Photoshop SIG Notes for November 2016

You can find these notes online at the Photoshop SIG website:
https://2014photoshopsig.wordpress.com/

Introduction
Bill Ellemor was the presenter at the November Photoshop SIG. He was given these questions before hand to use as a starting point for discussion during the SIG. Unfortunately, there was not enough time to go through all of these.

What follows is two things:
– some of the points that Bill went over during the SIG.
– my notes to go along with what Bill explained to us.

Question 1 – How do you put a frame around a photo?
– Bill Ellemor’s method
(1) Duplicate the layer using Control + J.
(2) Create a new layer by clicking on Layer/New/Layer.
(3) Select all by pressing control + A.
(4) Edit stroke. Here is the image that I am using.

image-1-click-on-edit-stroke

Click on the image to see in full size.

(4) Set these as your choices in the Stroke Box:
Width – 200 pixels
Colour – white (or click on this and chose another color to suit you and your photos).
Location – tick the Inside radio button.
Blending Mode – Normal
Opacity – 100%
(5) Click on OK. Voila! Sort of a frame appears around your image.
(6) If you don’t like it, then press Control +Z to Undo it and have another go.

image-2-border-added

Click on the image to see in full size.

For more info try here – https://www.youtube.com/watch?v=LtybrhLl5a8 (An oldie but a goodie.)

Question 2 – How can you change the background of a portrait?
Bill Ellemor gave a concise explanation of how to do this.

I feel that this really needs a few minutes spent on revising how to use the PS selection tools before we can get into the changing of the background of the image. This will be the first topic for the December SIG.

Question 3 – How much processing do you do in Camera Raw before importing it into Photoshop?
Bill Ellemor made the following points:
– set your camera to save in both raw and jpg format (RTM).
– PS will open any raw images in Adobe Camera Raw (ACR).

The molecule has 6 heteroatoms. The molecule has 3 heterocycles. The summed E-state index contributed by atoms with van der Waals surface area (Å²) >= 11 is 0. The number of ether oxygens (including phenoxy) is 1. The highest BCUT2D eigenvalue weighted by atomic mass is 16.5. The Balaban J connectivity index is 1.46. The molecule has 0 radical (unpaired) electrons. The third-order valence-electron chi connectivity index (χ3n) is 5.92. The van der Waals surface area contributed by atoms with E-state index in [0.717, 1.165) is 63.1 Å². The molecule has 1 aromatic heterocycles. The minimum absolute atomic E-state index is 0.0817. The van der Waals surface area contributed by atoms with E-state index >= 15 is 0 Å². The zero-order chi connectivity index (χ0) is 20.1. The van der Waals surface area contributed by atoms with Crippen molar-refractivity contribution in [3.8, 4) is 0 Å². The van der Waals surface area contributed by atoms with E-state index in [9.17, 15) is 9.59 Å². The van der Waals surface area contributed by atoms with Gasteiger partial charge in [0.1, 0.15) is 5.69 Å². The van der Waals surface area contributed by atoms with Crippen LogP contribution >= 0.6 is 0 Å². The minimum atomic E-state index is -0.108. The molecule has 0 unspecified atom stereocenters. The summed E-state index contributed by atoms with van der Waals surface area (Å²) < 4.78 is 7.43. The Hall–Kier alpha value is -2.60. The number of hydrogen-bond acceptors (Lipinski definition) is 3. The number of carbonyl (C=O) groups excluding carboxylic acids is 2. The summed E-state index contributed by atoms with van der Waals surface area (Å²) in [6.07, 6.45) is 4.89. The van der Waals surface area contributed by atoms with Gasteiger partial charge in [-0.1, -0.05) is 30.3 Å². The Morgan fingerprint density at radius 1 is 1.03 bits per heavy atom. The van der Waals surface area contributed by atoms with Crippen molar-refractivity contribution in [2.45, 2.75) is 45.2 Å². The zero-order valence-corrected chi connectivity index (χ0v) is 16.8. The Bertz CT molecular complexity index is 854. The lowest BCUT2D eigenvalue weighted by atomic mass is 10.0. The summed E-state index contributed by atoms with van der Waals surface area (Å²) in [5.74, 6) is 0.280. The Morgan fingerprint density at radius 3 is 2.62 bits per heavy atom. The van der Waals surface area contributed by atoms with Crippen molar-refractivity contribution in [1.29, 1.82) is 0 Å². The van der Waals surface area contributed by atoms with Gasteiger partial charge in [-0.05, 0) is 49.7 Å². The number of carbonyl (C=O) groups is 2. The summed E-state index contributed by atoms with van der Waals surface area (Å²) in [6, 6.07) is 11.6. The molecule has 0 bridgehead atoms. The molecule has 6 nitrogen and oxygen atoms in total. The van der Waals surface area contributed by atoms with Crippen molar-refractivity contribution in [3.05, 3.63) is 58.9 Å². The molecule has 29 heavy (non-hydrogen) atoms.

– if your image is in jpg format, then click on File/Open As and then choose the Camera Raw format as shown in the image below:

image-3-file-open-as-camera-raw

Click on the image to see in full size.

– use the sliders in the first panel that opens in ACR. You can probably do 80% of your image editing in ACR.

If you have raw format, then use the ACR in PS
Bill Oldham added:
– You can download the latest version of ACR for your computer and OS.  Here is one website that seems to be trustworthy: https://adobe-camera-raw.en.softonic.com/
– Google “Adobe Camera Raw tutorials” to find out all the different thing that you can do with ACR.
– This website was helpful to me when I started using ACR: http://tutvid.com/photoshop-tutorials/adobe-camera-raw-7-0-tutorial-photographers/

Question 4 – What actions would you recommend for LR and PS?
This was one that we skipped because we were running short on time. My suggestions would be:
– Download and install the free NIK effects for Photoshop (https://www.google.com/nikcollection/) and access these through the filters menu. Tons of fun and will keep you busy for six months.
– With Lightroom just use the existing presets to get started with.
– I have deliberately left out any discussion of Actions for now. These will be covered in the new Lightroom SIG starting in 2017.

Question 5 – Is there an inexpensive way to do colour calibration of camera, monitor and printer so that they look the same?
I really cannot remember if we had any time for this topic. But here are two websites that you may find helpful:
http://www.color-management-guide.com/advices-buy-purchase-colorimeter-monitors-calibration.html#1
http://spyder.datacolor.com/display-calibration/
– Spyder5EXPRESS sells for about $AUS 200

Turns out that Questions 6 and 7 are two sides of the same coin.
Question 6 – How do you replace the part of a photo, for example, on a mirror that is part of a photo? I think this means how do you replace part of an image with something else.